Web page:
Academic Boycott on Israel Flexes Its Muscles

WRMEA, August 2010, Pages 44-45

Southern California Chronicle
Academic Boycott on Israel Flexes Its Muscles
By Pat and Samir Twair

WERE IT not for the eagle eyes of Nur Marsalha, a professor of religion and politics in England, perusing the program for the biennial conference of the International Society for Iranian Studies (ISIS), Israel might have won a small victory in its efforts to legitimize its military occupation of the West Bank.

The May 27-30 conference at the Doubletree Inn in Santa Monica featured 66 panels, but Marsalha questioned the institutional affiliation of one particular participant: Ronen Cohen, who stated he was from Ariel University in Samaria, Israel.

Not only is Ariel University situated in Israel’s fourth largest illegal West Bank settlement, but it originally was a satellite campus of Bar Ilan University–until Israel’s Minister of Defense Ehud Barak rushed through its accreditation, without evaluating its academic qualifications.

As a result, a total of 120 academics registered their objections in a letter to ISIS arguing that the Ariel settlement is a violation of the Fourth Geneva Convention, which states that an occupying power cannot populate a territory it occupies.

ISIS claimed that it was being victimized by the U.S. Campaign for the Academic and Cultural Boycott of Israel. In response, ISIS member Vida Samiian, dean of the College of Arts and Humanities at Fresno State University, explained: “We tried to present a resolution allowing the general membership to vote on the matter. ISIS leadership blocked this.”

While ISIS did remove “Samaria” as the site of the Ariel institution, it blocked Internet access to Cohen’s paper, titled “The Hojjatiyeh: The Real Bringers of the Islamic Revolution of Iran.” Meanwhile, the chair and three other participants on the “Shi’ism, Clerics and Movements of Revolution and Reform” panel dropped out, leaving Cohen as the sole remaining member.

Finally, days before the conference, three new participants and a chair were announced–too late to review their abstracts for the session renamed “Dialogues and Contentions.”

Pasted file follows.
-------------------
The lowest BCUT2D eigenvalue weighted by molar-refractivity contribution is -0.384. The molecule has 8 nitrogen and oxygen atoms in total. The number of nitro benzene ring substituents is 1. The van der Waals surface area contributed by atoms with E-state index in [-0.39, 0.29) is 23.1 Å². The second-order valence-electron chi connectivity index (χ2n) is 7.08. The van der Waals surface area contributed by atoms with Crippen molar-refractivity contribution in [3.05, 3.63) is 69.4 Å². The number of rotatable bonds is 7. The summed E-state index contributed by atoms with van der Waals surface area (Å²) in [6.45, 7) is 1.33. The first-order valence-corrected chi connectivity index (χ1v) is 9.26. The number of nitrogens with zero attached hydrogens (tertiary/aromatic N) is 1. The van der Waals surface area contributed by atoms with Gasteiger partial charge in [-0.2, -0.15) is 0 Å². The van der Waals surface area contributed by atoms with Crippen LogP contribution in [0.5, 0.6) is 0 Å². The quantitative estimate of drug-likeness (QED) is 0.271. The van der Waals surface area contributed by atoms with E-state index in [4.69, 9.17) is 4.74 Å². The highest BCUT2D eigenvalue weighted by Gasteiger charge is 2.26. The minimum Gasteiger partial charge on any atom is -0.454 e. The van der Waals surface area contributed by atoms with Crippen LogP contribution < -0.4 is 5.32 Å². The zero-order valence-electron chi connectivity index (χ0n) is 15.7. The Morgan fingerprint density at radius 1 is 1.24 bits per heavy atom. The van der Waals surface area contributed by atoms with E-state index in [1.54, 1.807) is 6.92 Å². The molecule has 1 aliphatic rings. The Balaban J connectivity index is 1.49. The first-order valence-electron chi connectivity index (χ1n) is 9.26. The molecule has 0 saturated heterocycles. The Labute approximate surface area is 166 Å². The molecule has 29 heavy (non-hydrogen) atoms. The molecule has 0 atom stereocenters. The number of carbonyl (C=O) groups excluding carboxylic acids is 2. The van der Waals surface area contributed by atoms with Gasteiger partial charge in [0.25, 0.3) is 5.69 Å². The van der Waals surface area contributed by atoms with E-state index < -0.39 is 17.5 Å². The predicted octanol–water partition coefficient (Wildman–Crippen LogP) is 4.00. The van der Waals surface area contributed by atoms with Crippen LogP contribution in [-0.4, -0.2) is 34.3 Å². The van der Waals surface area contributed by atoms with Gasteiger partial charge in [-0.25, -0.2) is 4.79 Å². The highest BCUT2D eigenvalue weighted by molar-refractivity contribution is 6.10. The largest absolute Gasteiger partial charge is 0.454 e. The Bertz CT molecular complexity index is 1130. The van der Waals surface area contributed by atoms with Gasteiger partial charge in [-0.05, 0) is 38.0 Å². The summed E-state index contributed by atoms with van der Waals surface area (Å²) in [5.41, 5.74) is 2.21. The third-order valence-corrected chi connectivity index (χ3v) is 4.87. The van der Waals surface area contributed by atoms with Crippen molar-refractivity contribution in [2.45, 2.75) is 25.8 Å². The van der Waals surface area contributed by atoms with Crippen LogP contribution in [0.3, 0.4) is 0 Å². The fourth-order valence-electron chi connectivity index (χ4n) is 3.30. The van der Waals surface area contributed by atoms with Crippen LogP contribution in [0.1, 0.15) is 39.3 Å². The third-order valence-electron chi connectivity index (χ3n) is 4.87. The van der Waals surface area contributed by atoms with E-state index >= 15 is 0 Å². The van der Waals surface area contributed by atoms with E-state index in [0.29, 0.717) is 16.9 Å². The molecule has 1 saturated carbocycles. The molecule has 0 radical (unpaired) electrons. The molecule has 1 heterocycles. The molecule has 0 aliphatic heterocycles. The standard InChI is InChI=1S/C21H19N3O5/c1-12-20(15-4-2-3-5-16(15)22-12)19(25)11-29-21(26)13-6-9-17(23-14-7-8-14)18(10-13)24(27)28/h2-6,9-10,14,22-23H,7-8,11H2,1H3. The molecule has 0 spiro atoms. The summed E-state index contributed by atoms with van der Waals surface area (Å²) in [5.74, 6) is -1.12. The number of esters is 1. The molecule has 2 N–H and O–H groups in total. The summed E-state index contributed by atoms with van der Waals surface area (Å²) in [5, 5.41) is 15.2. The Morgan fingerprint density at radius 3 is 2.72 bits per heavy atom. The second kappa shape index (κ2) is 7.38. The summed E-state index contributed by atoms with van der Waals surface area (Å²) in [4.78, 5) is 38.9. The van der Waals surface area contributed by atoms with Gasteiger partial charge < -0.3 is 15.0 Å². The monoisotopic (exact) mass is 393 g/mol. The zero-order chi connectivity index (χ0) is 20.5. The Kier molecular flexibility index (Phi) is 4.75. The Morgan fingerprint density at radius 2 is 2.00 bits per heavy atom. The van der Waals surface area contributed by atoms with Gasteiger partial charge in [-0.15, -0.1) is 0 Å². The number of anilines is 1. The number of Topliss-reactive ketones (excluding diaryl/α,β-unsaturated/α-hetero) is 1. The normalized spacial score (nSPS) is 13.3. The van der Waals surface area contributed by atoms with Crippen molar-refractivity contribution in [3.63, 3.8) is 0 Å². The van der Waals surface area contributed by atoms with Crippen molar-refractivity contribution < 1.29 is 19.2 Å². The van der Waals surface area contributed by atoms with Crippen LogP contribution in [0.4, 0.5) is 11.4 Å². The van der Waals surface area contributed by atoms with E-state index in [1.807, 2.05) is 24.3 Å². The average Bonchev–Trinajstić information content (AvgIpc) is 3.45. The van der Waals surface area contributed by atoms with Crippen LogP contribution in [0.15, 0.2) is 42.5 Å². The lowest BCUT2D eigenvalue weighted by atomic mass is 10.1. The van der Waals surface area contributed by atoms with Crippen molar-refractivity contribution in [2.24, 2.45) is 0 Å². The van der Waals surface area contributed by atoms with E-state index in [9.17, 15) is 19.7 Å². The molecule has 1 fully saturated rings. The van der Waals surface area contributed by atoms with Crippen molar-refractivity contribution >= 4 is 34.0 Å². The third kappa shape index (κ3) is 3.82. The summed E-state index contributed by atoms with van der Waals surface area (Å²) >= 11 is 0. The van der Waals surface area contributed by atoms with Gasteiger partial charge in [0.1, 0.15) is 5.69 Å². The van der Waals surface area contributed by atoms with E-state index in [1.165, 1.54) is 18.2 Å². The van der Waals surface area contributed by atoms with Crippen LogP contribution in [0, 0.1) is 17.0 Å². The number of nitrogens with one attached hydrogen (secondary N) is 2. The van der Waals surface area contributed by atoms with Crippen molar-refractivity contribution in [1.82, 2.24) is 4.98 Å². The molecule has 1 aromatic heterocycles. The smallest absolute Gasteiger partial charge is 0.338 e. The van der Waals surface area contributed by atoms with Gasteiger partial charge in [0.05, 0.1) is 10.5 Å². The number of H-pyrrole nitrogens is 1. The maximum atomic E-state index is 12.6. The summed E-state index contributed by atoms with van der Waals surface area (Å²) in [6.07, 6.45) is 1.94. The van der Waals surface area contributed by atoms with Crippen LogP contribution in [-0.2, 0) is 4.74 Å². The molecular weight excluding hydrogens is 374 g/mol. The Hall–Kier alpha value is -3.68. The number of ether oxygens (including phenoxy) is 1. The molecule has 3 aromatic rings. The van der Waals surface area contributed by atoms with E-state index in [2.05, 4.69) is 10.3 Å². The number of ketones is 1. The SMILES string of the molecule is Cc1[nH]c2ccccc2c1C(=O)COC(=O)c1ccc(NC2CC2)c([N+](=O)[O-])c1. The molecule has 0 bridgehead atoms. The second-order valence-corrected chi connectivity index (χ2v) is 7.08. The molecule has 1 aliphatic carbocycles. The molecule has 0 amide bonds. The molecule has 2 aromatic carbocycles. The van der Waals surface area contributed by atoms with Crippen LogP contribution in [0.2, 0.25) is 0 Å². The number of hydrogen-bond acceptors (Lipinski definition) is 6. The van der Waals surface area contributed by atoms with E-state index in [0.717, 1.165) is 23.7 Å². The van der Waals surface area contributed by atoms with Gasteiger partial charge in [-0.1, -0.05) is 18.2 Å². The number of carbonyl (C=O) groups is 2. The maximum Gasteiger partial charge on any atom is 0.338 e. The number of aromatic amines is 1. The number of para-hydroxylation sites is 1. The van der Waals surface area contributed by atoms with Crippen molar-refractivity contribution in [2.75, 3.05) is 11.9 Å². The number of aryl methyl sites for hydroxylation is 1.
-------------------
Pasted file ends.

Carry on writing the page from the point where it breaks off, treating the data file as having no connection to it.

Incredibly, one of the new panelists was Judea Pearl, a UCLA computer science professor and father of journalist Daniel Pearl, who was murdered by extremists in Pakistan. The title of his paper, “Carving a Dialogue between Muslims and Jews,” was a misleading one for Pearl, who vociferously rants about Islamist violence. He is the polar opposite of Cindy and Craig Corrie, who have responded to Israel’s killing of their daughter Rachel with a message of reconciliation.

On the second day of the conference, when Cohen was scheduled to speak, about 20 concerned academics and activists handed fliers to people arriving at the Doubletree Inn. Many stood behind a cardboard apartheid wall and held signs stating that ISIS approves of apartheid.

[(L-r) Steve Gilula, president of Fox Searchlight; “My Name Is Khan” director Karan Johar; and MPAC”s Noor Khan. (Staff Photo S. Twair)] (L-r) Steve Gilula, president of Fox Searchlight; “My Name Is Khan” director Karan Johar; and MPAC”s Noor Khan. (Staff Photo S. Twair)

“We don’t object to an Israeli participating in the conference,” stated economics professor Sasan Faymazman during the informational May 28 picket. But “why did ISIS include a paper from a settler institution? Why did ISIS block the membership from reading Cohen’s abstract which deals with a so-called nuclear Iran and its ‘threat to the Middle East or maybe to the world?'”

The picketing was a success, as Iranian-American photographers and reporters left the conference to interview dissenting scholars. Dr. Ahmad Karimi, a past ISIS president, confronted the picketers and voiced his objections to their accusations that ISIS supported apartheid. Agreeing that military occupation is wrong, he stated that the controversy will be reviewed at the Middle East Studies Association convention in November.

The incident gives notice to Israel that no trick to gain cultural or academic legitimacy is too small for Boycott, Divest and Sanction (BDS) activists to uncover and expose. For more information, visit <>.

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